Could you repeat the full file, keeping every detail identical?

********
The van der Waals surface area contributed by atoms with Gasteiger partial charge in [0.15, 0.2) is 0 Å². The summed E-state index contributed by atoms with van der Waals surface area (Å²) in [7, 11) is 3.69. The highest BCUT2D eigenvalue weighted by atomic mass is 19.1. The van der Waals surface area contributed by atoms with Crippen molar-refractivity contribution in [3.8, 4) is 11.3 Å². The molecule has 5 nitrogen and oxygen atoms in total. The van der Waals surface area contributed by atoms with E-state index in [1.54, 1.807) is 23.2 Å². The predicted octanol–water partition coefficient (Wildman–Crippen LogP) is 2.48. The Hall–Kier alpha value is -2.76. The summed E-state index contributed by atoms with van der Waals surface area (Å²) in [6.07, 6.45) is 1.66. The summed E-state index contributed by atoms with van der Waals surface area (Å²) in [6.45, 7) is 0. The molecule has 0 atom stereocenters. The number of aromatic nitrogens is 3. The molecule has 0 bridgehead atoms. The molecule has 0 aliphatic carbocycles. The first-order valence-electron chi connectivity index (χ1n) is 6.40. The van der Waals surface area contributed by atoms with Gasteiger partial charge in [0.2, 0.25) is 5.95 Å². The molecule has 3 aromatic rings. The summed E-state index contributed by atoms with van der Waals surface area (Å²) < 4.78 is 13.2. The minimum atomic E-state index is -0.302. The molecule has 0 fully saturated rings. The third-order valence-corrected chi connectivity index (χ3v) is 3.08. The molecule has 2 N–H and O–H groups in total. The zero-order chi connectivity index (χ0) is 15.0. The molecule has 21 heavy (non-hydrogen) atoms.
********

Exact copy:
The van der Waals surface area contributed by atoms with Gasteiger partial charge in [0.15, 0.2) is 0 Å². The summed E-state index contributed by atoms with van der Waals surface area (Å²) in [7, 11) is 3.69. The highest BCUT2D eigenvalue weighted by atomic mass is 19.1. The van der Waals surface area contributed by atoms with Crippen molar-refractivity contribution in [3.8, 4) is 11.3 Å². The molecule has 5 nitrogen and oxygen atoms in total. The van der Waals surface area contributed by atoms with E-state index in [1.54, 1.807) is 23.2 Å². The predicted octanol–water partition coefficient (Wildman–Crippen LogP) is 2.48. The Hall–Kier alpha value is -2.76. The summed E-state index contributed by atoms with van der Waals surface area (Å²) in [6.07, 6.45) is 1.66. The summed E-state index contributed by atoms with van der Waals surface area (Å²) in [6.45, 7) is 0. The molecule has 0 atom stereocenters. The number of aromatic nitrogens is 3. The molecule has 0 bridgehead atoms. The molecule has 0 aliphatic carbocycles. The first-order valence-electron chi connectivity index (χ1n) is 6.40. The van der Waals surface area contributed by atoms with Gasteiger partial charge in [0.2, 0.25) is 5.95 Å². The molecule has 3 aromatic rings. The summed E-state index contributed by atoms with van der Waals surface area (Å²) < 4.78 is 13.2. The minimum atomic E-state index is -0.302. The molecule has 0 fully saturated rings. The third-order valence-corrected chi connectivity index (χ3v) is 3.08. The molecule has 2 N–H and O–H groups in total. The zero-order chi connectivity index (χ0) is 15.0. The molecule has 21 heavy (non-hydrogen) atoms.